The LACIME’s main activities are centered around the convergence of two major research fields, communications and microelectronics, allowing the exploitation of their natural complementarity.

The group’s research activities are conducted with a view to improving current communications and telecommunications by optimally using the potential offered by microelectronics.

This goal is at the heart of all six main components of the LACIME’s research objectives.

Improvement of wireless system transmission reliability

Reliability improvement is aimed at reducing transmission errors, and such an improvement can be viewed through three lenses. On the one hand, the goal could be to increase the transmission quality for a given transmitting power. On the other hand, it may be to reduce the transmitting power for a given transmission quality. Finally, for a given quality and transmitting power, this reduction may allow the sharing of a transmission channel between a greater number of users.

More efficient use of available bandwidth

The more efficient use of available bandwidth refers to the ability to increase the information transfer rate within the confines of certain limits imposed through frequency band allocations. An example is the use of MIMO (Multiple Input Multiple Output) and modulation techniques allowing modulators/demodulators (modems) to achieve higher data throughputs over cellular or point-to-point transmission links.

Development of competing and integrated architectures

Competing and integrated achievement implies a more efficient use of available new technologies in order to obtain faster or more compact systems or systems allowing the exploitation of unused frequency bands. This includes the use of programmable and dedicated VLSI integrated circuits which, thanks to their superior level of integration and operating speeds, pave the way for the development of architectures that are better suited for the telecommunications systems of the future. Other applications are also targeted, including image processing and non destructive ultrasonic-based testing.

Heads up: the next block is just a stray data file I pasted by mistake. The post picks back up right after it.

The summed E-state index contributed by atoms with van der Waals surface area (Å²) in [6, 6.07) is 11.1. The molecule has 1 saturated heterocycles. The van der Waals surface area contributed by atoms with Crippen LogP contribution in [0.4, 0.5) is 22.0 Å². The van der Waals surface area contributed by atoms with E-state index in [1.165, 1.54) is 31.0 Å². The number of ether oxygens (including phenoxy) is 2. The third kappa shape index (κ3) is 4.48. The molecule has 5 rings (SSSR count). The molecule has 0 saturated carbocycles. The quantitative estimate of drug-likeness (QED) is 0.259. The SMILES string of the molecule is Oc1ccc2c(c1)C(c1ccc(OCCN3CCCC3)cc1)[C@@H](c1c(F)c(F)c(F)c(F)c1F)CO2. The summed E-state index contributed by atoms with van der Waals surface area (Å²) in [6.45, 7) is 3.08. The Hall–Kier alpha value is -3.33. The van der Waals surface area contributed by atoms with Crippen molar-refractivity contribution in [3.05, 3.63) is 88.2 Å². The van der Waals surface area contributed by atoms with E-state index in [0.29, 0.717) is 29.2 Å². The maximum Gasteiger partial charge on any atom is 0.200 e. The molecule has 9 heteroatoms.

Development of testing and diagnostic methods for integrated circuits and systems

Two types of developments can be isolated in this sector. The first relates to integrated circuits, and is primarily based on a static current use and on various processing methods applied to current measures. The second type covers the complete testing and diagnosis of systems, of telecommunications, etc., where the strategies developed are included in the design process in order to facilitate the validation and integration of such systems.

Improvement of robustness of communications and navigation systems

Current and projected work covers the development of strategies for improving the robustness of CDMA systems, among others. For example, they cover the development of innovative filtering systems to act as means of providing resistance to the jamming of useful signals, or the development of blind positioning techniques (by inertia) complementing GPS, where the goal is to hybridize a GPS receiver in an electronic inertial system. In the near term, and in collaboration with industry, work is planned on adapting a Canadian GPS to space environment and on the creation of a Mono-ASIC Anti-Jamming system.

In the medium term, the use of an MEMS (Micro-Electro Mechanical Systems) in an electronic inertial system will allow a reduction of its size as well as an increase in the reliability, precision, availability and robustness of radionavigation receivers of the future. In the longer term, the plan is to design a complete GPS receiver on a single chip, which will be equipped with advanced digitization that is integrated into the radiofrequency (RF) stages.

Modeling and development of broadband microwave components and RF circuits

This section brings together various projects dealing with the modeling of bipolar heterojunction transistors in hyperfrequencies or on coplanar MMIC technology circuits. We should also mention work on developing broadband microwave components and RF circuits, which are more efficient in terms of frequency, for wireless communications systems. This includes the exploration of greater interaction between the RF portions and the baseband and intermediate frequency (IF) systems.

This exploration should be carried out globally, with the three ranges taken together: baseband, intermediate frequency and radio frequency. This approach is innovative by itself, when compared with traditional approaches, in which designs are carried out separately for each range. We may, for example, consider the development of hybrid strategies for carrier robust frequency recovery or adaptive control of the power amplifiers operating point, to achieve greater linearity. The end result should be the design of dedicated high speed analog and mixed circuits.